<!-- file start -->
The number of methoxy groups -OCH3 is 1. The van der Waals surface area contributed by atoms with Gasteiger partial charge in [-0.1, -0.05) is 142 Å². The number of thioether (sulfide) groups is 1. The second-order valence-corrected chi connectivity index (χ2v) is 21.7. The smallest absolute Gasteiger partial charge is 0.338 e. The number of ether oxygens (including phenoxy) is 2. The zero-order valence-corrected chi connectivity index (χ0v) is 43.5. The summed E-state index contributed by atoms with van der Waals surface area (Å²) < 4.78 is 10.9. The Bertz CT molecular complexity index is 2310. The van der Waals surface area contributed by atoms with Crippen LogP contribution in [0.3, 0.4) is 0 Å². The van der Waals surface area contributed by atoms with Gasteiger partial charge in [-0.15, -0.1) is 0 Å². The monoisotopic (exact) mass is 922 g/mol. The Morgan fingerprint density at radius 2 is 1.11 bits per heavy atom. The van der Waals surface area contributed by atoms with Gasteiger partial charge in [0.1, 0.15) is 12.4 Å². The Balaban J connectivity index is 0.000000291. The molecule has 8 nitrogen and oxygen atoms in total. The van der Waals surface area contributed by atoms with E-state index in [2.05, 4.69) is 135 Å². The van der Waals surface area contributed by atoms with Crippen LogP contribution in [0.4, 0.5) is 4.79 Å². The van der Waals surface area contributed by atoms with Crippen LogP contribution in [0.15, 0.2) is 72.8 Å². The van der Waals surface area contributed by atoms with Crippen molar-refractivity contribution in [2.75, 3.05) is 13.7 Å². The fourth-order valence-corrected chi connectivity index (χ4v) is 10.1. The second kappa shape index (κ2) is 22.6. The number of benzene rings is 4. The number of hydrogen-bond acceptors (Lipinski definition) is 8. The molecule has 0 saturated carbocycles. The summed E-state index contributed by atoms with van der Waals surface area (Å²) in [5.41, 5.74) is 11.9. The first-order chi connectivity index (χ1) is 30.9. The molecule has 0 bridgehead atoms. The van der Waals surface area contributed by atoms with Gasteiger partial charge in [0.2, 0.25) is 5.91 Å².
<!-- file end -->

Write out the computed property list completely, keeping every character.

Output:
The number of methoxy groups -OCH3 is 1. The van der Waals surface area contributed by atoms with Gasteiger partial charge in [-0.1, -0.05) is 142 Å². The number of thioether (sulfide) groups is 1. The second-order valence-corrected chi connectivity index (χ2v) is 21.7. The smallest absolute Gasteiger partial charge is 0.338 e. The number of ether oxygens (including phenoxy) is 2. The zero-order valence-corrected chi connectivity index (χ0v) is 43.5. The summed E-state index contributed by atoms with van der Waals surface area (Å²) < 4.78 is 10.9. The Bertz CT molecular complexity index is 2310. The van der Waals surface area contributed by atoms with Crippen LogP contribution in [0.3, 0.4) is 0 Å². The van der Waals surface area contributed by atoms with Gasteiger partial charge in [-0.15, -0.1) is 0 Å². The monoisotopic (exact) mass is 922 g/mol. The Morgan fingerprint density at radius 2 is 1.11 bits per heavy atom. The van der Waals surface area contributed by atoms with Gasteiger partial charge in [0.1, 0.15) is 12.4 Å². The Balaban J connectivity index is 0.000000291. The molecule has 8 nitrogen and oxygen atoms in total. The van der Waals surface area contributed by atoms with E-state index in [2.05, 4.69) is 135 Å². The van der Waals surface area contributed by atoms with Crippen LogP contribution in [0.4, 0.5) is 4.79 Å². The van der Waals surface area contributed by atoms with Crippen LogP contribution in [0.15, 0.2) is 72.8 Å². The van der Waals surface area contributed by atoms with Crippen molar-refractivity contribution in [2.75, 3.05) is 13.7 Å². The fourth-order valence-corrected chi connectivity index (χ4v) is 10.1. The second kappa shape index (κ2) is 22.6. The number of benzene rings is 4. The number of hydrogen-bond acceptors (Lipinski definition) is 8. The molecule has 0 saturated carbocycles. The summed E-state index contributed by atoms with van der Waals surface area (Å²) in [5.41, 5.74) is 11.9. The first-order chi connectivity index (χ1) is 30.9. The molecule has 0 bridgehead atoms. The van der Waals surface area contributed by atoms with Gasteiger partial charge in [0.2, 0.25) is 5.91 Å².